tea time

16 12 2009

Challenge day 16 – Tea of the year. I can taste my favorite tea right now. What’s yours?

Ah tea. Lovely lovely tea. OK, for those who know me, I’ve been a tea drinker longer than I can remember. I think it was Grandma Trede (not an actual blood grandmother of mine, but the lady who kept me from infant to age 5, and whose tea cakes are world renown) who must’ve gotten me hooked on the stuff well before I could even crawl. I never could figure out as a kid how she made it super-sweet, southern sweet, until I was older and learned more about molecular structure. (36 c sugar : 1 c water, if there are no impurities. Must have heat to facilitate this of course.)

First, Tea 101 – Quick (relatively anyway) tea primer: white, green, oolong, and black teas are all from the same plant. (While they’re tasty too, rooibos, mate, and other herbal “tea’s” are not actually a TEA, they are each a tisane.) But as for actual tea, it’s how young the leaves picked, and how much those leaves are fermented, that determines the differences between white/green/oolong/black. White teas are picked extremely young– before much of the chlorophyll in the plant has had a chance to take hold even. Green/Oolong/Black teas are picked about the same time as each other, the green is immediately dried (no fermentation), the black is fully fermented before drying, and oolong is partially fermented, then that fermentation is stopped , before drying. (That’s why oolong is kinda fragile, and you want to keep it away from sun/light/moisture moreso than with green/black teas.) There’s also different sizes of leaves, regions, etc, but that’s Tea 102.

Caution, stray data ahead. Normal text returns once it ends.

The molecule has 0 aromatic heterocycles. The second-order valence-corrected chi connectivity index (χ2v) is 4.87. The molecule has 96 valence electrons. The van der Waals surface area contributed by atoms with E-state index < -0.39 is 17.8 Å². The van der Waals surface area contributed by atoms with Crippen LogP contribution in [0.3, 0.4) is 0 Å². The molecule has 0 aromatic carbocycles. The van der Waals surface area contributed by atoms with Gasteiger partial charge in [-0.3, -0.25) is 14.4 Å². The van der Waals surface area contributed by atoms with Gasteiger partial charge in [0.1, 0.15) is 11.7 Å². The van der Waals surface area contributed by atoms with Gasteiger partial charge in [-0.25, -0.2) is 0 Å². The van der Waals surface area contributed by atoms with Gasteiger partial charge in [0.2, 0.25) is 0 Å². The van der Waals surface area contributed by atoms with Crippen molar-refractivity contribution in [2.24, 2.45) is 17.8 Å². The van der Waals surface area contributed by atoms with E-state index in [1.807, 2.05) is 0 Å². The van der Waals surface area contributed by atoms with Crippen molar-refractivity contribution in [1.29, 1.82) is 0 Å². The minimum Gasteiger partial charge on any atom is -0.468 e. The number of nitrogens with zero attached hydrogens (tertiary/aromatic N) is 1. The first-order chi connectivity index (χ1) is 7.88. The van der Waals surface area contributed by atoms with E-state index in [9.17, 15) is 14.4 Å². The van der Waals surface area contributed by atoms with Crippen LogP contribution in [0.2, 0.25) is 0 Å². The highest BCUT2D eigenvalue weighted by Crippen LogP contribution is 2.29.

Now that you know what tea is, and isn’t, back to the point:

Personally, I’m a purist: my true heart is in black tea. Sans sugar. If it’s brewed right, it doesn’t need it. Frankly, it’s really not all that difficult to brew correctly– the temp is important, but mostly if the only thing you watch is that you don’t OVER steep it, you’re golden. (#1 mistake– steeping too long lets the bitter bits leach out) The other thing is to get a decent brewing contraption. Best thing since sliced bread.

So my answer? Even though my normal go-to tea is some kind of Assam or similar, lately I’ve had two different teas within arm’s reach:

Earl Grey Extra – not only does it have the bergamot oil infused in it (which is what makes this black tea into the ever popular “earl grey”), but it also has pretty little purple flowers in it. I’m sure they have a function other than being pretty, but that’s enough for me.

Lapsang Souchong – a “normal” black tea, but the leaves are dried over a fire, so they’re infused with a wonderful smokiness that comes out when brewed. My work space often smells a wee bit like a campfire.

The folks that empty the trash at the office have got to be wondering how someone with such a girly name always has so much dip/chew/tabacco-whatever-you-call-it in her trashcan every day.

I wonder if we have any tea cakes around?

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One response

16 12 2009
Daniel

Oh, I am soooo into teas now! Thank you for the primer. I might have to get one of those steeper/strainers. The one from teavana looked huge though!

btw, love the snow!

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